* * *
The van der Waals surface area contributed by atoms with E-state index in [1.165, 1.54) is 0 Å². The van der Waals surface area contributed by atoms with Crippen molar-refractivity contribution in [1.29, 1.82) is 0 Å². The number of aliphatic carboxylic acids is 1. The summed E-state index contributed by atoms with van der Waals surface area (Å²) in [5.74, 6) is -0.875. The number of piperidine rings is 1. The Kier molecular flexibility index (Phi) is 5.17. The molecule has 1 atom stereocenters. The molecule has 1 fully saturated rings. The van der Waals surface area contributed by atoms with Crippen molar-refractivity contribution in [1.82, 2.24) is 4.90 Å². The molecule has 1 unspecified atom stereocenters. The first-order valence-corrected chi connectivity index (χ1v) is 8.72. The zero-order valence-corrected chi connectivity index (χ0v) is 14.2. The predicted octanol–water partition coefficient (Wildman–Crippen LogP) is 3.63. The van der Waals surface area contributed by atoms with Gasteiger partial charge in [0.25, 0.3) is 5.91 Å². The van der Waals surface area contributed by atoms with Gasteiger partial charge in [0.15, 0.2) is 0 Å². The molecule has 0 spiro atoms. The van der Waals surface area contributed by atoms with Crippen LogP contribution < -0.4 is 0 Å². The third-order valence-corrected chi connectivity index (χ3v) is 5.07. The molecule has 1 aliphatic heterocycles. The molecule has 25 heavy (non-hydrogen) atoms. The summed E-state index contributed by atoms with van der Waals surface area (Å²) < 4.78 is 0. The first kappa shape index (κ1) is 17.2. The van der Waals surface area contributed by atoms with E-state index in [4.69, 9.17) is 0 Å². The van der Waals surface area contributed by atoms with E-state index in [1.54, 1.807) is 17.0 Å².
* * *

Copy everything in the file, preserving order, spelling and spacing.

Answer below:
The van der Waals surface area contributed by atoms with E-state index in [1.165, 1.54) is 0 Å². The van der Waals surface area contributed by atoms with Crippen molar-refractivity contribution in [1.29, 1.82) is 0 Å². The number of aliphatic carboxylic acids is 1. The summed E-state index contributed by atoms with van der Waals surface area (Å²) in [5.74, 6) is -0.875. The number of piperidine rings is 1. The Kier molecular flexibility index (Phi) is 5.17. The molecule has 1 atom stereocenters. The molecule has 1 fully saturated rings. The van der Waals surface area contributed by atoms with Crippen molar-refractivity contribution in [1.82, 2.24) is 4.90 Å². The molecule has 1 unspecified atom stereocenters. The first-order valence-corrected chi connectivity index (χ1v) is 8.72. The zero-order valence-corrected chi connectivity index (χ0v) is 14.2. The predicted octanol–water partition coefficient (Wildman–Crippen LogP) is 3.63. The van der Waals surface area contributed by atoms with Gasteiger partial charge in [0.25, 0.3) is 5.91 Å². The van der Waals surface area contributed by atoms with Gasteiger partial charge in [0.15, 0.2) is 0 Å². The molecule has 0 spiro atoms. The van der Waals surface area contributed by atoms with Crippen LogP contribution < -0.4 is 0 Å². The third-order valence-corrected chi connectivity index (χ3v) is 5.07. The molecule has 1 aliphatic heterocycles. The molecule has 25 heavy (non-hydrogen) atoms. The summed E-state index contributed by atoms with van der Waals surface area (Å²) < 4.78 is 0. The first kappa shape index (κ1) is 17.2. The van der Waals surface area contributed by atoms with E-state index in [4.69, 9.17) is 0 Å². The van der Waals surface area contributed by atoms with E-state index in [1.54, 1.807) is 17.0 Å².